Silence is the virtue of fools. -Sir Francis Bacon
Question #58284 posted on 07/08/2010 3:01 a.m.

Dear 100 Hour Board,

So I know the right answer to this question, but I still have to ask it. I just need some sense knocked into me.

When I left for college, my mom gave me a credit card and said to charge anything I wanted and she would pay for it. I was pretty grateful and was careful with it. For the first few years, I only put my flight home tickets on the card. Then towards the end of my fourth year, my mom pressured me into charging some very expensive items on the card, racking up a couple of thousand dollars of debt. She is very persuasive and kept reassuring me she would pay for it. The items were all for me but are things I would NOT have charged had I known what would happen (we are talking expensive haircuts, expensive clothes and professional teeth bleaching. Stuff I REALLY didn't need/couldn't afford/didn't even want.)

Basically, shortly after I racked up the debt, my mom lost her job. Then I graduated and got a job. Now I'm torn on what to do. I'm frustrated at the thought of having to pay for all that debt because I still can't really afford it (since I just graduated) and because its for stuff that I never wanted in the first place! I got it just because she wanted me so badly to have it and I figured, it's her money, let her spend it how she wants. At the same time, she doesn't has a job and is tens of thousands of dollars in debt because she also set up similiar siutations with my siblings. She is one of the worst money managers I know, even though what she spends, she does out of love.

What should I do?! I'm grateful that she loves me, but I'm so frustrated with the situation and I need financial guidance!

- Trying to stay out of debt

A: Dear good for you,

Here's a story that I feel somewhat relates to your situation. Read on if you want, or skip to the paragraph starting with "Now." Years ago I had a great aunt die who I'd never met. All the kids in my family got $1500, which I was pretty stoked about, since I was going to college in the fall and could certainly use $1500 to put towards tuition. However, my oldest sister wanted to buy a car, and another sister was taking a trip to Europe, so us younger kids' money was given to them, with the promise of being repaid.

I needed my money the soonest, so I arranged for my oldest sister to send her car payments to me instead of my folks until I had my $1500 back. So every month my freshman year I got a nice $234 check until I'd been repaid. Fast forward five years. I'm opening my birthday box from home and inside the card is a check for $1600. What in the world was going on? I called my mom to see what was up, and she told me $100 was to put toward the sewing machine I'd asked for, and the rest was the inheritance I never got.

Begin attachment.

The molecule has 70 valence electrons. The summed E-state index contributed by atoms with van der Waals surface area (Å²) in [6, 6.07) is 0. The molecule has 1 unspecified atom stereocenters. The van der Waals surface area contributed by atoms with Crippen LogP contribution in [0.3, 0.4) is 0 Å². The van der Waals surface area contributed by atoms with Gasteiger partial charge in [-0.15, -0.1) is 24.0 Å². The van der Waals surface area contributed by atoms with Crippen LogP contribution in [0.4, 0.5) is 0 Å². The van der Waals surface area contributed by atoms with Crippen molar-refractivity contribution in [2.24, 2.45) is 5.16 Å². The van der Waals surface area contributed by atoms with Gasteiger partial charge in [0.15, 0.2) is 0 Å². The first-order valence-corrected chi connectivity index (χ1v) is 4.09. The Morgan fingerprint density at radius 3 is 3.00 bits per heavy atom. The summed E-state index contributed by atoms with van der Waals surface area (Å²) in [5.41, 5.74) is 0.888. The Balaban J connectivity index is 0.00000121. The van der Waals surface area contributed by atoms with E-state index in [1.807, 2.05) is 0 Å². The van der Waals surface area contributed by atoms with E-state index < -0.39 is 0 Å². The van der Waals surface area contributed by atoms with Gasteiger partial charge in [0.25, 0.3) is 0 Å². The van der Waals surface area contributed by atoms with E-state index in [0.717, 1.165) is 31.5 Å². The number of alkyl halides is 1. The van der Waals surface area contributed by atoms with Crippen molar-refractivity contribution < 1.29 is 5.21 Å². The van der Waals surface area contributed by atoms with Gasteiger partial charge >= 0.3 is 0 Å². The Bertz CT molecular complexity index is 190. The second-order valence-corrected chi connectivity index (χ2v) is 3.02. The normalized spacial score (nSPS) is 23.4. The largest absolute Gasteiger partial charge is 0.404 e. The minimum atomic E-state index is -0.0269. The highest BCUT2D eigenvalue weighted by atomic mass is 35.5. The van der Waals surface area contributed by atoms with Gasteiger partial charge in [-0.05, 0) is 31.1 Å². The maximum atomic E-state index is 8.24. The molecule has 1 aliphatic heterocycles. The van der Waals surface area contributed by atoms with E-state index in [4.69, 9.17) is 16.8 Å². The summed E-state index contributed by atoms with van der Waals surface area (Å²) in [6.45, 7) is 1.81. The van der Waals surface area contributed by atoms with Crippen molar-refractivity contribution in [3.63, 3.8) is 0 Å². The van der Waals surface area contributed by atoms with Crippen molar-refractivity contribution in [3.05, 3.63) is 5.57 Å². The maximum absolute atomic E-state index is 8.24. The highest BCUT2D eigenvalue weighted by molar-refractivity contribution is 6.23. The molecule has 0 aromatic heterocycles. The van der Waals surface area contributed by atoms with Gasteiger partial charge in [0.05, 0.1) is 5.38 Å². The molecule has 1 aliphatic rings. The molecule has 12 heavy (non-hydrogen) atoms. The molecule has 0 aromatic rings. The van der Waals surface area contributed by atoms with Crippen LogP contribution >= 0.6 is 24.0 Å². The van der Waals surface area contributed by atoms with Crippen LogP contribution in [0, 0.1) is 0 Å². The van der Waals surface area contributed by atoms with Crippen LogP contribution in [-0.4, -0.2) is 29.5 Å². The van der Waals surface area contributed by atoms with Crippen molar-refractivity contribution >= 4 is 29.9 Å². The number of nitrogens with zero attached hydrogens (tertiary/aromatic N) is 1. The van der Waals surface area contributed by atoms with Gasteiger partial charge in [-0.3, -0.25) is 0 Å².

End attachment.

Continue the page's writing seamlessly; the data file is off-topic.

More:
I said I was pretty sure I'd been repaid ages ago. My poor saintly mother said she'd lost track of who had gotten what, felt incredibly guilty, and had scrimped and saved to give me this $1500. I felt like I couldn't accept it, but she insisted that I should, even after she heard I'd already been repaid. I never got braces like my siblings, she and my dad hadn't ever gotten my wisdom teeth removed like they'd meant to, etc. etc. So I accepted it and put it to good use, despite feeling a little guilty for getting a double inheritance.

Now, your mom sounds a lot like mine in that she gave you the money out of the goodness of her heart and had to pressure you into taking it. You shouldn't feel guilty for spending the money or feel an obligation to repay any or all of it, because it was a gift, but I'd like you to consider why she gave you the money in the first place. You may have heard of the five love languages, or the theory that different people give and receive love in different ways. Giving gifts is how your mom shows her love, and she may feel like now that she can't give you things you won't love her. It sounds silly when put that way, but it may be true on some level. Let her know that you still love her, but that receiving gifts from her isn't necessary.

What would I would do in your situation? I'd try to pay her back, simply because it would break my heart to see my mom destitute. Paying back all the money may be more than you can do, so decide how much to give back. I'd shoot for half, and I'd do it in monthly installments, like I was paying off a student loan. Decide how much is a reasonable amount to set aside each month without putting too much strain on your own finances. It could be $5 or $500. It's up to you.

However, you've said that your mom is bad with money, so there's a chance she won't handle the money you give her all that well. If that's the case I'd work through another person or go through the bank so she never sees the money directly.

Another option is to not give her any money, because you'd rather not, she won't accept it, or for whatever reason. You can still help her in other ways. Send her to counseling for money management. Sit down with her and decide on ways to save money. I don't know how she lives, so I can't provide absolute answers, but saving money in general will give her money to put toward paying off her debts. She may need to downsize a few things, like her home or car. Encourage her to be responsible. Decide with her how many credit cards it's advisable for her to have and use. Make sure someone checks up on her. Are all your siblings as unwilling to accept money as you are? If not, encourage them to be more self-reliant so they don't put added strain on your mom.

Make sure she knows she's loved and that you forgive her. And no matter what, never accept money from anyone if it makes you uneasy. Decline and stand firm.

-the snake whisperer